“Why does my business need a story anyway?”
I hear this question a lot. Clients want to know why they can’t simply do it the way it’s always been done: Write a page with information about who they are, where they’re located, when they started doing business, what exactly they do, and why they’re the best at it.
Which by the way is similar to the approach that I used when I wrote a report about Peru in the fourth grade. Which I’d like to say I got an A on, but I can’t, because I handed it in a few days late (it’s a long story).
Anyway, so this approach worked fine in the old days, when we all lived in the same one mile radius and you were one of only two carpenters in town. So all you might have to say was, “My name is Theodoric. I make really good furniture that doesn’t break. And I don’t smell as badly as the other carpenter, Rowan.” Sold!
In one form or another, this approach even got us through most of the twentieth century, and is at the heart of modern advertising.
But now we live in the Age of the Internet and e-commerce and overnight delivery. With just a few key clicks, we can locate and buy a chair from the other side of the world in less than five minutes. So bullet points and boasts about quality and even slurs about the competition simply don’t cut it anymore. People have too many options to choose from.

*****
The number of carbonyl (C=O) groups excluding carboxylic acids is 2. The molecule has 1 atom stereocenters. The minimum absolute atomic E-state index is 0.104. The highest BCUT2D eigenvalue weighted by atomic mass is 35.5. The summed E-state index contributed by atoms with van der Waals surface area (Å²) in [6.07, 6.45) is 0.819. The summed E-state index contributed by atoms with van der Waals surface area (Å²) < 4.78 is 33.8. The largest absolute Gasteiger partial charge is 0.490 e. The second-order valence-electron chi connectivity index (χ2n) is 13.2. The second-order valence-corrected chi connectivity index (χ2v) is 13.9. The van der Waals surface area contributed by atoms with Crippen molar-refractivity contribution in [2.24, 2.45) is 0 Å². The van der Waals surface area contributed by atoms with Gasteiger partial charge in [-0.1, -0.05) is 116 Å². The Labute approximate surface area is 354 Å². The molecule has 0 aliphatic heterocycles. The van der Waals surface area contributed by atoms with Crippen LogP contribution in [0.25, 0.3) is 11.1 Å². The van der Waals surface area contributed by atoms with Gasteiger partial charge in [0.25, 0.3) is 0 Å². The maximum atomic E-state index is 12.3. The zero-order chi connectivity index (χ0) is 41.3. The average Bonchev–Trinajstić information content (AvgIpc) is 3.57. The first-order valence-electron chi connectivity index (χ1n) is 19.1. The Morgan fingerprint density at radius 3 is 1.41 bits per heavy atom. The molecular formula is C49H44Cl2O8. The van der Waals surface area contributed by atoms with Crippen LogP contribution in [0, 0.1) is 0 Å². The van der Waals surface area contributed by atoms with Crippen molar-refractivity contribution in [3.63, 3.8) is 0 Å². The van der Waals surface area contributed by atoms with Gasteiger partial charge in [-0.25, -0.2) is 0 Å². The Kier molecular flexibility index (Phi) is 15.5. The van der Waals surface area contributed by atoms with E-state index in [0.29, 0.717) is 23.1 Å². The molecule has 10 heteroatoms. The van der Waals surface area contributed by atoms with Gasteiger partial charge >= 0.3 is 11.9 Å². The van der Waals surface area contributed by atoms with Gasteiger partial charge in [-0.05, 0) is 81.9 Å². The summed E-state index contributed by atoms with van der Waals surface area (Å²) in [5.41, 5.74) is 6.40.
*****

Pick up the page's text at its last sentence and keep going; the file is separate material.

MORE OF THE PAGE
So then how can we stand out from the crowd?
The answer is that we can do the same thing somebody at a party does to stand out from the crowd: tell an interesting story. Maybe a story about transformation. Or about discovery. Or about overcoming the odds. Or about family or tradition or commitment or love.
“My name is Theodoric, and I’ve wanted to be a carpenter since I was a little boy sweeping sawdust off the floors of my father’s workshop. Because he and his father and six generations before him were all carpenters. It’s in my blood and I love it. And I want to use these time-honored traditions to bring to life your vision of a perfect piece of furniture for your home. One that your family will cherish for generations to come.”
That’s better, right? And best of all, it doesn’t involve throwing poor Rowan with his hygiene problem under the horse-drawn carriage.
Still not clear about why your business should be telling a story, or how to go about figuring out what your story is? Speak up in the comments below …